Oil and water mix well enough in the Arroyo Grande Oil Field that Freeport McMoRan continues to drill ever closer to the next phase in tapping its mineral resources along Price Canyon Road.
The company hasn’t completed the fourth phase of its oil well drilling expansion yet, and planning for the fifth phase is underway, pushing toward release of a draft environmental impact report on the new project sometime in 2016. This next phase calls for the drilling of up to 450 new oil wells, 100 of which would be replacement wells and some of which will be cyclically steamed wells.
- PHOTO BY PETER JOHNSON
- NOT HERE: Residents and advocates with the Center for Biological Diversity protest outside a SLO County Planning Commission hearing on Oct. 22. The commission delayed a vote on a permit extension for Freeport McMoRan to drill 31 more wells. On Nov. 12, the commission voted to approve the extension.
Phase four won’t be finished until the company drills the remaining 31 wells of a 95-well project approved in 2005. The SLO County Planning Commission approved a three-year extension for the project’s conditional use permit—originally approved for a 10-year life—on Nov. 12 after an hours-long hearing focused on water, oil, and geology.
Commissioner Eric Meyer, whose district contains the project, led many of the questions directed at hydrogeology experts from the county and the Regional Water Quality Control Board. His major concern: “water that wasn’t formerly polluted becoming polluted.”
Water’s always been an issue, and its importance heightened during the drought. Geology questions surfaced as a major issue after the California Department of Conservation—which oversees the Department of Oil, Gas, and Geothermal Resources (DOGGR)— discovered that thousands of injection/re-injection wells it permitted were actually being drilled into “non-exempt” aquifers. Those aquifers are covered under the Safe Drinking Water Act because they’re considered to contain drinkable water. Between 70 and 80 of Freeport McMoRan’s Arroyo Grande Oil Field Wells were on the list of 50,000 wells in California that needed to be reviewed. None of those wells, however, made the list of wells that needed to be shut down due to groundwater contamination concerns.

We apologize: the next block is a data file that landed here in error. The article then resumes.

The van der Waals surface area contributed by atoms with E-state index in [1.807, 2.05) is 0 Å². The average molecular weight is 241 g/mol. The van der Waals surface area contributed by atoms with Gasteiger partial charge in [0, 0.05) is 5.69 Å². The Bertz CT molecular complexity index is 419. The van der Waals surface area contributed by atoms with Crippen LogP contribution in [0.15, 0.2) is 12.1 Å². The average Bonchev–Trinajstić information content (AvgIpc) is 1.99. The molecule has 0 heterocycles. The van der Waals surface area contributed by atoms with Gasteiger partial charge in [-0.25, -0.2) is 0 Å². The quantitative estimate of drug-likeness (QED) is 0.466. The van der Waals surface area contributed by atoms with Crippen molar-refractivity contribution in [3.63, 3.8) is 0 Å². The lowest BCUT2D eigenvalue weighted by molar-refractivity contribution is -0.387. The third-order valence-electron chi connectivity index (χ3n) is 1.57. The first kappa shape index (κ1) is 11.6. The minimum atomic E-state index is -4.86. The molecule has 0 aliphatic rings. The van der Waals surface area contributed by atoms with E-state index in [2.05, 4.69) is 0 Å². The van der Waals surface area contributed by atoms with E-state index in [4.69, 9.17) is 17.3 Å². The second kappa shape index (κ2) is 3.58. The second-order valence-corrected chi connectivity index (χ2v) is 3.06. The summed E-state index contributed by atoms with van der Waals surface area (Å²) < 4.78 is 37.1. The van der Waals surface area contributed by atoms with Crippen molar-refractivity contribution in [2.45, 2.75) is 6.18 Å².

In fact, Freeport McMoRan applied to extend the area of its aquifer exemption, and DOGGR held a meeting in San Luis Obispo in September where protesters showed up and residents pleaded with DOGGR not to grant the request.
Although the state agency hasn’t made a decision, all signs point to it happening.
Both the State Water Control Board and the Regional Water Quality Control Board agree with Freeport McMoRan and DOGGR that the Arroyo Grande Oil Field, also known as the Pismo formation, doesn’t contain any drinkable water.
And they also agree that the liquid contained in that particular area isn’t going to migrate because of the geological formations that hold it in. The region’s been pressure-tested, and everything seems to be fine; sentry wells (essentially, test wells) in the area show the water is as it should be.
“All of those tell us that there is an effective barrier around this,” county hydrogeologist Dan Tormey said at the meeting, adding a caveat. “As a scientist, I’m required to tell you that there’s very few 100 percent, absolute nevers in science.”